Iceland - Infrastructure, power, and communications
Iceland enjoys an extensive infrastructure. Roads started to be built in 1900 and construction increased during the 1980s. However, there are still a number of gravel roads in Iceland. The current national road system connects most of the cities and is largely in the coastal areas. It consists of about 12,691 kilometers (7,868 miles) of roads, with 3,262 kilometers (2,022 miles) paved. There are no railroads in Iceland.
Airplanes and ships conduct travel between Reykjavík and Iceland's smaller cities. Additionally, there are daily international flights from Iceland to Europe and North America. There are 12 airports with paved run-ways and 74 with unpaved runways. Because of Iceland's dependence on fishing revenues, there are 9 ports and harbors. The Icelandic merchant marine has a total of 3 ships: a chemical tanker, a container ship, and a petroleum tanker.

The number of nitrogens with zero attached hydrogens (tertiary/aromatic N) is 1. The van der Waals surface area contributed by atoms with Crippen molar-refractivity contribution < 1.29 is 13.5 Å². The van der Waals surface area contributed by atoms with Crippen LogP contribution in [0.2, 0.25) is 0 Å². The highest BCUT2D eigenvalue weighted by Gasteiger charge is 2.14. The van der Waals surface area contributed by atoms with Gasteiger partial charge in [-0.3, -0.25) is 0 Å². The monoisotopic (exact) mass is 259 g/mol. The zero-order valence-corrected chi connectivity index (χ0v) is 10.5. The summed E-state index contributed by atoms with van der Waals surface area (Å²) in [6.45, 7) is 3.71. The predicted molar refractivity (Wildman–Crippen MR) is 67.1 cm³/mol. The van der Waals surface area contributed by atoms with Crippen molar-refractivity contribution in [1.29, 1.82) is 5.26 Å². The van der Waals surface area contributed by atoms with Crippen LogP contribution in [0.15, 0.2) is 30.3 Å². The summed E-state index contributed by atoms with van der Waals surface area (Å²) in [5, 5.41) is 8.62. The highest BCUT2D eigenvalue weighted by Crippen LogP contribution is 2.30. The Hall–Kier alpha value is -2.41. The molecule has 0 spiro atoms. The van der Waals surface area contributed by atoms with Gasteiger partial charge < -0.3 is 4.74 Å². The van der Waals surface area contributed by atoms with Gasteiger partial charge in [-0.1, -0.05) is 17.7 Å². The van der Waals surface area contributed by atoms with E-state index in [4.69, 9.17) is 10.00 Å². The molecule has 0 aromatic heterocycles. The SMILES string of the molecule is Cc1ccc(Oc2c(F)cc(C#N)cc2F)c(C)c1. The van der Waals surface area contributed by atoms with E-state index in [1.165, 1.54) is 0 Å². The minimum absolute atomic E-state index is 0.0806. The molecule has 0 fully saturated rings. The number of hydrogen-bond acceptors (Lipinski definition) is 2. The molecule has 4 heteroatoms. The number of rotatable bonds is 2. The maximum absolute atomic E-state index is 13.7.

Telecommunications are completely modern, and a high percentage of the population use cellular phones (6,746 in 1997). Icelanders enjoy adequate domestic telephone service, and international telephone systems are run by 3 satellite earth stations, one of which is shared with the other Scandinavian countries.
As of 1998, Iceland had 3 AM radio stations and about 70 FM stations. There were 14 television broadcast stations (plus 16 low-power repeaters) in 1997. In 2001, there were 2 national state radio channels and many private stations that broadcast around the clock. The first privately owned station went on the air in 1986 and others soon followed.
In the 1960s the state television station was on the air for only 2 nights a week. Later, television programming was broadcast on the other nights of the week but for years there was no television on Thursdays. Icelanders did not watch television programs in their own language until 1966. Since the 1990s less than half of television programming is in Icelandic and most programs are from the United States and Great Britain and are subtitled.
Computer use is widespread in Iceland and about 82 percent of Icelanders have Internet access at home, at school, or at work. This is reflected in the republic's ever-growing information-technology industry, with the export of software rapidly increasing.